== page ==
December 2017
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resolving conflict in 5 steps: ask myself what hurt, assume the best, ask them why, accept, resolve


icon: "distance (two hands (from a brown person and a white person) just barely apart, facing each other palm to palm)"

prompt from secret_keep: What is the first step for you when resolving a conflict with someone? What is your ideal first step when someone is trying to resolve a conflict with you?

1) Ask myself why I am upset. Something the person has said or done has upset me, and I have to figure out why before I can productively discuss it. So let's say that someone invited all my friends to an event, but not me. My first reaction will be to feel hurt, and when I ask myself why, it's because this seems to me to be deliberately excluding me. But this is not necessarily the case!

2) Assume the best. I consider other possibilities -- maybe they thought I was busy, or uninterested, or they thought they invited me already but didn't, or they accidentally double-clicked and unselected me (in the case of evites). If one of those possibilities is true, then it is not hurtful any more. So, I am prepared to accept alternative reasons. Sometimes I can resolve a conflict all by myself by using these two steps.

3) Ask their motives. I approach the person and tell them what I was feeling and why, mention the other possibilities I thought of so that they know I am not automatically assuming the worst, and ask what their reason was for their behavior. It is very important to explain that I am not assuming some negative motive, because assuming a negative motive sets up something that they have to prove to be false rather simply asking a question they can freely answer. Unfortunately, people will often assume that you are assigning a negative motive anyway, because they are so used to only being confronted if someone has made them into an opponent. Pre-emptively empathizing by explaining how you can see positive motive usually helps but not always. There is also the problem that sometimes what I think is a neutral motive others will see as a negative motive, and so they will feel defensive if I mention this 'neutral' motive as a possibility. I don't see a way around that, but explaining that I see it as neutral sometimes helps.

4) Accept their reason and ask for clarification if necessary rather than assuming a particular meaning for their reason. If their reason was one that didn't hurt me, yay! all is better! If their reason was hurtful, then there may be a discussion or I may have to accept a painful truth. Let's say in this case that the person didn't invite me because they didn't think of me, but I would have expected them to think of me if they desired my company in general. I would tell them that I wanted them to desire my company and why (probably because I desired theirs), leaving it open-ended or directly asking if they desired my company. They can either tell me that they do desire my company but didn't think of me because of some other reason, or they can tell me why they do not desire my company, or they can drop the subject, or they can express empathy and leave it at that.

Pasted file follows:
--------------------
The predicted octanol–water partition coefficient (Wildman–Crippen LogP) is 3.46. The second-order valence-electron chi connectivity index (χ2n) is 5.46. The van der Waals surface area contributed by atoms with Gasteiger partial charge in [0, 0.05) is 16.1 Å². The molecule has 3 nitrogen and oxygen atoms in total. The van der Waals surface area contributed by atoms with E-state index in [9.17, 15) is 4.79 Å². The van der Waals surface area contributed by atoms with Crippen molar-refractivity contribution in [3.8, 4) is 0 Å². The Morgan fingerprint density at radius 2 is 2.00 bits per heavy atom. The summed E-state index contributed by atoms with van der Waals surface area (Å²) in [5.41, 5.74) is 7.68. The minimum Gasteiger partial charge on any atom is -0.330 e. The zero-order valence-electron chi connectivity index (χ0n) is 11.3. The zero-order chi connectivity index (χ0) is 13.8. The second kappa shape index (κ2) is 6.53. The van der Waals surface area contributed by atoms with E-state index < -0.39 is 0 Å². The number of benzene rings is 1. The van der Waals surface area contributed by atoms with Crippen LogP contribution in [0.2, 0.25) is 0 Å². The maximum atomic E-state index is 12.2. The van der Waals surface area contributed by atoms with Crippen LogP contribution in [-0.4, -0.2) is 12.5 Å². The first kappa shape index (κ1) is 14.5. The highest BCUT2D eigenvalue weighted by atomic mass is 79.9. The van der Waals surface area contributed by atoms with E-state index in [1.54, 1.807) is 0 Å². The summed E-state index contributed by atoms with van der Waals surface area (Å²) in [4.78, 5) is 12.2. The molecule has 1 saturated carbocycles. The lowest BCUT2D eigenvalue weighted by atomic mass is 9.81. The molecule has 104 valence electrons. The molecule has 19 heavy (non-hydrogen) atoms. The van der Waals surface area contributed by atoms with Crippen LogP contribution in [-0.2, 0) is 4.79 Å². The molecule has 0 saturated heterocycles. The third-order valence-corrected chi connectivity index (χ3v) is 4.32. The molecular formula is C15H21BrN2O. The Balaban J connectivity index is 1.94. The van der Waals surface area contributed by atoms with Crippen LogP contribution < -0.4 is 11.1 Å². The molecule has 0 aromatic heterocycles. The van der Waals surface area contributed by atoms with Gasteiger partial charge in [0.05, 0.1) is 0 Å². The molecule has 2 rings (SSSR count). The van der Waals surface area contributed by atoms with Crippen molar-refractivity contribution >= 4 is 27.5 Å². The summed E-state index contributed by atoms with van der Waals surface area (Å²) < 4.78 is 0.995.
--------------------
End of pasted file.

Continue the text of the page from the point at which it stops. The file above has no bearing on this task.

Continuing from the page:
5) Resolve any remaining issue. If it still hurts after I understand their motives, I will ask them to empathize and/or problem solve with me. Sometimes despite the motive being fine, the action itself is upsetting, and then I discuss that with them and try to find a solution. For instance, if they didn't invite me because they were inviting someone else who wasn't comfortable with me being around, I could accept this as not personal, but if I was close to this person it would hurt each time unless they messaged me to say "it's about so-n-so again, sorry to not invite you, still love you." or perhaps they could alternate inviting me or this other person. Sometimes there is no solution to be had, and then all I can ask is that they consider how I feel and express empathy.

My ideal first step when someone is resolving conflict with me is the same. I want them to 1) figure out why they are upset, 2) give me the benefit of the doubt in assuming that my reasons are not hurtful ones, 3) tell me what they felt about what I did/said, why they felt that way, and ask me about my motives in an accepting and non-blamey way (for instance "what was the reason I wasn't invited?" not "why didn't you care enough about me to include me?"), 4) accept my motives and empathy, and 5) help me figure out a solution for future occurrences if one can be found.

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Comments
sabraka ══╣masq╠══
This is good to remember! Often I think my first instinct is to automatically assume the worst. Best to stay calm, avoid negativity, & work to resolve.
belenen ══╣garrulous╠══
*nods* When I forget, it goes so much worse and I feel grateful that I usually remember!
on communication, social justice, intimacy, consent, friendship & other relationships, spirituality, gender, queerness, & dreams. Expect to find curse words, nudity, (occasionally explicit) talk of sex, and angry ranting, but NEVER slurs or sexually violent language. I use TW when I am aware of the need and on request.
Expect to find curse words, nudity, (occasionally explicit) talk of sex, and angry ranting, but NEVER slurs or sexually violent language. I use TW when I am aware of the need and on request.